It’s been at the heart of law and order and civic life in Angus for more than two hundred years.
Now, the former court in Arbroath has passed its last sentence, and it’s taking no prisoners with its ambitious plans to benefit the community.
Two years ago, Arbroath Courthouse Community Trust bought the historic building for £1.
Ambitious plans have now been given the go ahead by Angus Council to turn it into a hub offering creative and social space as well as training to boost skills and jobs.
“We want people to come in, feel safe and welcome and it will be used from everything from weddings to meetings and that is our hopes and dreams and it will be the feed the town needs for the High Street to be rejuvenated,” said the Trust’s Lynn Cameron.
Artists from local art group Hospitalfield have taken up residence in parts of the iconic building more used to drama than design.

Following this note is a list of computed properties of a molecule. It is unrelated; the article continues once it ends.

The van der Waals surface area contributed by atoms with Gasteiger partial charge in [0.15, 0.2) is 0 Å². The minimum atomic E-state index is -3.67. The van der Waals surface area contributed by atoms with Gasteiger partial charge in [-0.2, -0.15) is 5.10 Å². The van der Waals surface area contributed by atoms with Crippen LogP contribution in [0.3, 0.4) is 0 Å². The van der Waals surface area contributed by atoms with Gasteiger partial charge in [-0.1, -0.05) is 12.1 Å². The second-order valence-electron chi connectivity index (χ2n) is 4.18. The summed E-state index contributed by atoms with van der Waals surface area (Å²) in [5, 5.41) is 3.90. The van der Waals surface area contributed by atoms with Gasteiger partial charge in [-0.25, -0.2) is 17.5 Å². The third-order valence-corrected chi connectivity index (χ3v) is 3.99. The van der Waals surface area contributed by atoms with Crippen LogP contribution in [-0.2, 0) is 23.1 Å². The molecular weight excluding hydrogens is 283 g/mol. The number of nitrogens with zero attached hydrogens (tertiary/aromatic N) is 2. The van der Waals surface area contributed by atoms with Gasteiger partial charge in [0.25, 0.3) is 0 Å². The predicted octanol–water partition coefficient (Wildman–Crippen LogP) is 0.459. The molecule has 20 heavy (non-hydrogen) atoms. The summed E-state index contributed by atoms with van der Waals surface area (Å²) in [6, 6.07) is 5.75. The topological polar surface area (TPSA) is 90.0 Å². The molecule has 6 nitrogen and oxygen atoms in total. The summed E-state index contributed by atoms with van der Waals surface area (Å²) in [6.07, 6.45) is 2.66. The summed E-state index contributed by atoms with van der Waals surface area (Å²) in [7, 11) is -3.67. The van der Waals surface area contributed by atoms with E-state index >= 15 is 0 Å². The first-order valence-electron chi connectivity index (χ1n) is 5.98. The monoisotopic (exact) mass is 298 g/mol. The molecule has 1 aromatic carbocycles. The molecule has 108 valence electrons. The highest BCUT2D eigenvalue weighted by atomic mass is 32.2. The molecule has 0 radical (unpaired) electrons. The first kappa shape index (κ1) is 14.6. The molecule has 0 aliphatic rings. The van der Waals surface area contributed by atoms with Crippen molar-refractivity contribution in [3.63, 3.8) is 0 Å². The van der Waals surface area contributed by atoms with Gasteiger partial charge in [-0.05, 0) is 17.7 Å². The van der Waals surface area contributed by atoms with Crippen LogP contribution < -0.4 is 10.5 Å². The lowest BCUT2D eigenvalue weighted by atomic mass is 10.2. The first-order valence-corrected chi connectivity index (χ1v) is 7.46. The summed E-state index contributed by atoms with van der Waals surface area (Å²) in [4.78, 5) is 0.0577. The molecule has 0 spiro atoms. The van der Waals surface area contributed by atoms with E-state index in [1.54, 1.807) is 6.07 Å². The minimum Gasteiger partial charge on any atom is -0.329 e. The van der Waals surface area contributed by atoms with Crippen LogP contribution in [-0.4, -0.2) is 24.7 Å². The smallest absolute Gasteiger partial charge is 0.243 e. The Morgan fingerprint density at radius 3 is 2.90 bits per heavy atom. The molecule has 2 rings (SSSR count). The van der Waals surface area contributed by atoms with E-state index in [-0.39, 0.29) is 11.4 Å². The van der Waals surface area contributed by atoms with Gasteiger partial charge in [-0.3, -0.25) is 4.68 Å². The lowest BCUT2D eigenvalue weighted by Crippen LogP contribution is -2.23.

“You’re always aware of the history and what it has been used for before,” explained ceramicist Judith Davies.
“I know one person who is going to work around the history of slavery and perhaps the part that would have played in these buildings,” added Judith.
The court closed in 2014 as part of a shake-up of the justice system with all Angus cases moving to Forfar Sheriff Court.
The Trust need £2 million to carry out repairs and transform the sprawling space in the centre of the town.
“We need to repair the roof to make it secure,” explained Trust Chairman Angus Roberts.
“Other parts of the building have particular needs in listed parts of the building, plaster ceilings, doorways, so there is a variety of bits and pieces that has to be dealt with and that’s all part of the overall plan to restore the building and put it into functional use.”
Signs of its past can still be seen with the cells and graffiti left by inmates still evident.
The hope is people can help contribute time and money to transform the historic building and do the community justice.